By Will Carroll
February 29, 2012
The Jays have long been the medical version of A Tale of Two Cities. If you're a hitter with the Jays, it's the best of times. If you're a pitcher, it's ... well, not. The Jays did a little better last year, keeping their pitchers more intact than in most years. Brandon Morrow is perhaps the most interesting case, since they've been able to keep him going despite a heavy workload for his age and track record. That points to the minor leagues and how the team is developing pitchers as the issue and perhaps not anything the major league medical staff has done. Some also point to the former administration of the Jays, and while it's too early to say, there's merit to that as well. This team sets up with a similar risk profile to last year, so we'll get another year of data by which to judge George Poulis, John Farrell and Alex Anthopolous.

Health Keys: Find ways to keep their pitchers healthy while maintaining their success with position players, especially young ones such as Brett Lawrie and Colby Rasmus.

(HEAD TRAINER: George Poulis; FIVE YEAR RANK: 19; 2011 RANK: 14)
For explanation of these ratings, click here
C J.P. Arencibia
Arencibia didn't seem to have much trouble adjusting to the major leagues. Farrell never let him go too long without a rest, and with Jeff Mathis behind him, things are much the same this year. No catcher is without risk, but Arencibia's is low enough to make him green.

1B Adam Lind
This is a bit of a confusing rating. Lind struggled through a back injury much of last season, but since he played through it, the System doesn't really see it. Mix in the DHing he did and the options the team has at the DH/1B slot and the green makes a bit of sense. Yellow is probably more realistic, but sometimes The System is a lot smarter than us by being dumb but consistent.

CF Colby Rasmus
Rasmus had a lingering wrist injury that has him right on the cusp of yellow. I was a bit surprised to see him there, but the profile makes sense. He's young, athletic, has been relatively healthy and hasn't had leg problems. I'm curious how a full year on the turf will affect him, but aside from traumatic possibilities, this is about right.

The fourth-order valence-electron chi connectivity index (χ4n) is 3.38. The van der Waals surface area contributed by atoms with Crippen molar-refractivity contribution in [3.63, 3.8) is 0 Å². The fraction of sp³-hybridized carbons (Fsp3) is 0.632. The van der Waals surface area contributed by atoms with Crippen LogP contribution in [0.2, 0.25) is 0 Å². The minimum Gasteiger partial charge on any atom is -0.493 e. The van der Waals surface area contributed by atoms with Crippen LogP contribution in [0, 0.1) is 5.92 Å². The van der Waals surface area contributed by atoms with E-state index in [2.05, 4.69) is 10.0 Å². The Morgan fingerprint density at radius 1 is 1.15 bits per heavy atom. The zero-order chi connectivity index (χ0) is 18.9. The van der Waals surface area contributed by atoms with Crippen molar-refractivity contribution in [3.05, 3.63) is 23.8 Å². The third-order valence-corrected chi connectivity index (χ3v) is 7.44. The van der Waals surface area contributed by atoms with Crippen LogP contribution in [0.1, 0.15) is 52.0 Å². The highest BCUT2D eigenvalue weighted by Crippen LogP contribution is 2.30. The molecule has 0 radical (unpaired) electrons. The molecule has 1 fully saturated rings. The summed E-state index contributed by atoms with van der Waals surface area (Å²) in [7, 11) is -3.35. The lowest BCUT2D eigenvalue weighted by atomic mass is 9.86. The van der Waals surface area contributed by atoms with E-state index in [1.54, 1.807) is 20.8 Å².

RF Jose Bautista
Bautista seemed to wear down a bit in the second half, but he only had minor injuries. There's nothing to keep him from hitting on the same level again physically

SP Ricky Romero
Romero cleared the injury nexus, bumped his innings up again, and seemed to get even better. He's one of few true aces in the game and still has upside.

Also Green:
2B Kelly Johnson
SS Yunel Escobar
LF Eric Thames
RP Francisco Cordero
3B Brett Lawrie
Lawrie hit a wall at the end of the season. He wore down and ended up with minor injuries -- a bruised knee and a broken finger -- that speak to fatigue, of being a step slow, more than any real inclination toward a severe injury. Something he's a high effort player, but he doesn't really profile that way.

DH Edwin Encarnacion
Known in fantasy circles as "E5," Encarnacion may play some LF this year. He could lose time at DH to Adam Lind and Travis Snider as well. His shoulder gives him problems when he's in the field too much and could be affecting him at the plate as well.

SP Brandon Morrow
The Jays are being cautious with Morrow, holding down his innings to a reasonable increase in '10 and '11. He wore down hard in '10, but a full offseason in the Jays program and the tutelage of a new staff helped. It's still unclear how he'll do with that last 190-inning hurdle, but they've set him up well to try.

SP Brett Cecil
The flip side of Morrow, Cecil had a big innings increase in '10 and a big fallback in '11. He wore down rather than breaking down, so he's a bit lucky. The risk is that what we saw last year (which wasn't bad at all beyond the W-L) is the true level. Or true level now.

SP Dustin McGowan
That McGowan made it all the way back after a run of elbow and shoulder surgeries is pretty amazing. Expecting him to stay at this level is folly. Then again, just getting there might be enough to let something good happen.

SP Henderson Alvarez
Alvarez shot through the Jays system and found himself pitching in the latter half of the '11 season. It was more a necessity than him forcing his way up. He'll be tested to go more than 150 innings, and even then, he's only there because Kyle Drabek utterly fell apart.

CL Sergio Santos
Santos is a converted SS and conversions tend to have big velocity without the time-caused changes that are seen in pitchers' arms. That leads to forces that the arm can't handle and often elbow issues. So far he's been healthy and the wear down in the latter portion of last season was apparent. Watch the velocity closely.

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